Check out Jamie’s Chunky Yet Funky Mittens & Hat. She bought several Fantasy Batts at Indie Knit & Spin, created a fun yarn and then knitted this wonderful set. The hat is a great example of what to do when you may not have quite enough yarn for an entire project. She used the remaining handspun yarn for the brim, but found another complimentary yarn for the body. Great job and thank you for sharing! Read all about her project on her blog.
P.S. This is the FIRST project I have seen made with the Fantasy Batts!
My mom requested a new hat, so I decided to get right on it.
I started it on January 8 and completed it on January 9.
And then I gave it to her before getting a photograph.
But a few days later I took it home to get a picture.
And then I didn’t get around to photographing it for weeks.
But today the sun came out.
So I finally got a picture of the hat
And now I can give the hat back to her.
She says it makes her think of Spanky from Little Rascals.
Pattern: Reggae by Emily Rossa Field
Yarns: Handspun, handdyed domestic wool and handspun natural wool/alpaca blend
One of my customers from the Pgh Knit & Crochet Festival has already created something with the yarn that she bought. Emily purchased a skein of 2-ply Falkland called Cascading and knitted Thorpe by Kirsten Kapur. Check out her project details and additional photos on Ravelry.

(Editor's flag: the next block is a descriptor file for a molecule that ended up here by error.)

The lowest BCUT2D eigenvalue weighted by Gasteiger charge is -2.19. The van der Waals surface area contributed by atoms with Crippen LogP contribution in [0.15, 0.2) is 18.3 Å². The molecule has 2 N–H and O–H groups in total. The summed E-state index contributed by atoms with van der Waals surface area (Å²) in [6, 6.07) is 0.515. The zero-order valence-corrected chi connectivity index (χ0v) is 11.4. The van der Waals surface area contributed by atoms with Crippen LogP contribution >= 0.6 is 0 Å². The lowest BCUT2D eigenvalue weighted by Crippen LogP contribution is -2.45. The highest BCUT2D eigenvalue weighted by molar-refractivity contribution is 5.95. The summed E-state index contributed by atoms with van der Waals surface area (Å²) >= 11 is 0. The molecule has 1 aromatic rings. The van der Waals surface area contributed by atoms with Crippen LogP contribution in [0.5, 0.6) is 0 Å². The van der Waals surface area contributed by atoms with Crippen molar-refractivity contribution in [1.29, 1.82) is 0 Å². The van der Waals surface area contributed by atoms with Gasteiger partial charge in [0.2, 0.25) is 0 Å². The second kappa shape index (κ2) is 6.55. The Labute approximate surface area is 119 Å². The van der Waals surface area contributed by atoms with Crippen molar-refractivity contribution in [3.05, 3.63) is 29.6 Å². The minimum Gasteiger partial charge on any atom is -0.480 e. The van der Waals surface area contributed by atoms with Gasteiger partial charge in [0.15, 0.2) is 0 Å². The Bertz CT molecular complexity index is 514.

I didn’t get any photos of this yarn before taking it to the show, but it looks great knitted up. I can’t tell you how exciting it is for me to see my yarns in use. Thanks for sharing, Emily!
Also, my yarn brand is now connected to my Ravelry profile. Next time you use one of my yarns or fibers in a project, you will find it in the database. Check it out here! I had a bit of trouble setting it up – wasn’t sure how to categorize things. Let me know if you have any suggestions for improvement.
People always pick up my single skeins and say, “Well, what can I do with this?” And I usually suggest using it in combination with other yarns. But I’ve been wondering how far does a single skein go? So I picked this skein – handspun, Cosy-dyed Falkland, about 170 yarns – and just started knitting. I started with a tam and then, having plenty left over, made a pair of fingerless mitts. For my personal comfort, I’d say the hat could be a smidge bigger and the mitts a little smaller, but it’s all doable! I even had some yarn left.